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Food Supersedes Healthcare as Consumer Price Issue

Food Supersedes Healthcare as Consumer Price Issue

In response to higher food, gas prices, 50% report their “fun” money is down over the past year

by Dennis Jacobe

PRINCETON, NJ -- Not surprisingly, virtually every American adult consumer says gasoline (97%) and food (90%) prices have increased over the past year, according to a Gallup Poll conducted March 24-27.

Soaring Prices May Be an Election Stealth Issue

During recent months, national attention has been focused on the evolution of the so-called "subprime" mortgage debacle into a global financial crisis. If it had not been for this historic crisis, public attention might have been more focused on surging prices and the impact they are having on the average American consumer. In fact, increasing inflation in terms of both gasoline prices and food prices could turn out to be a stealth issue in this year's elections -- nothing is closer to the consumer's pocketbook than the cost of these essentials.

That consumers have perceived and continue to perceive inflation as a problem may be best reflected in that about 90% in both May 2006 and March 2008 said gas prices at the pump had increased "a lot" during the previous year. But even as consumers report soaring gasoline prices once again this year, half also indicate that food prices have surged over the past year, compared to only about 3 in 10 two years ago.

On the other hand, and perhaps surprisingly, the percentage of consumers saying prices have increased "a lot" is down from 2006 levels in several areas, particularly in terms of what consumers pay for healthcare, health insurance, and prescription drugs. As a result, consumers may ultimately be more concerned about what they pay for groceries than what they must pay for healthcare during this election season.

Higher Food Prices Are a Regressive Tax

Over the past several years, it has become widely recognized that a surge in gas prices at the pump has essentially the same economic impact as a regressive tax. And while consumers of all incomes say gasoline prices have increased a lot over the past year, these higher prices are first felt by -- and place a disproportionately high burden on -- lower- and middle-income consumers.

Similarly, surging food prices have been felt most significantly by middle- and lower-income consumers over the past year. Sixty-four percent of those making less than $35,000 a year and 53% of those making $35,000 to $74,999 say the prices they pay for food and other groceries have gone up a lot over the past 12 months, compared to only 39% of those making $75,000 or more a year.

The Consumer Squeeze

One way consumers normally respond to higher costs for the essentials of daily life in modern America, such as food and gasoline, is to reduce their expenditures in other areas. For example, 50% of consumers say the amount of money they have had available each month for entertainment, recreation, and "fun things to do" has declined a lot (22%) or a little (28%) over the past year. While about half of those in all income groups say they have had to cut back on fun things, 32% of those making less than $35,000 a year say their money for such discretionary activities has gone down a lot over the past year, compared to 21% of those making $35,000 to $74,999 and only 16% of those making $75,000 or more.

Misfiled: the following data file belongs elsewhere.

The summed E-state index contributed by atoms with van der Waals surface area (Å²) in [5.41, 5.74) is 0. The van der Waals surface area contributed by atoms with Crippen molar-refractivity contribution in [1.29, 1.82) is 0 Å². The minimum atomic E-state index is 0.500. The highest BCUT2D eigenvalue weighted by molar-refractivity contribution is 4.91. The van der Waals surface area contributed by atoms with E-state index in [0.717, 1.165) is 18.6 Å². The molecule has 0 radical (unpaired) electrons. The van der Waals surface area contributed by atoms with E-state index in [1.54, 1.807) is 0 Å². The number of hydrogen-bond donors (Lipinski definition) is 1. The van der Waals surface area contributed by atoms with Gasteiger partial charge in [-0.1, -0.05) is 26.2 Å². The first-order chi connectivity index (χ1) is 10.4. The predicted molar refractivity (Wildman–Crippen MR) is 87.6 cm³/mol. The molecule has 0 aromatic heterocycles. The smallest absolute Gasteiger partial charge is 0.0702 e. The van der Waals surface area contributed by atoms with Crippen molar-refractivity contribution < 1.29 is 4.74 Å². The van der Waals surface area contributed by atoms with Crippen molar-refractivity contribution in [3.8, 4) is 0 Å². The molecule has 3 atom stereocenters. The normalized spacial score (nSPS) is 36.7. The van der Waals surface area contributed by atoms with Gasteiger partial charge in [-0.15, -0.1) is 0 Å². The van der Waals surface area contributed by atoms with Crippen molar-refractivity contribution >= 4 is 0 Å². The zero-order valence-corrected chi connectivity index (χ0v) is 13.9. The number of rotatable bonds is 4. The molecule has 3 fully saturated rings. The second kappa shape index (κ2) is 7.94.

Recession and Prices

Historically, a slowdown in the U.S. economy has had the positive effect of lowering consumer prices. In his recent testimony before the Congress, Federal Reserve Board Chairman Ben Bernanke suggested he thought that would be the case later this year. However, one might assume that if this supply-demand thesis was going to work, energy and gas prices at the pump would have already started to take a tumble.

At this point, it appears that globalization is having a major impact on all commodity prices, as is the substitution effect between growing crops for food and growing them for energy. One result might be that even as the U.S. economy continues to slow, the price of essentials such as gasoline and food may remain high or go even higher.

Restoring global financial stability is an obvious economic and political priority in the immediate term, but the surge in prices of everyday essentials in America should not be ignored. If these prices continue to increase even as the economy continues to slow, this potentially significant political and economic issue could emerge from stealth mode very suddenly.

Survey Methods

Results for this panel study are based on telephone interviews with 1,005 national adults, aged 18 and older, conducted March 24-27, 2008. Respondents were drawn from Gallup's household panel, which was originally recruited through random selection methods. The final sample is weighted so it is representative of U.S. adults nationwide. For results based on the total sample of national adults, one can say with 95% confidence that the maximum margin of sampling error is ±4 percentage points.

In addition to sampling error, question wording and practical difficulties in conducting surveys can introduce error or bias into the findings of public opinion polls.

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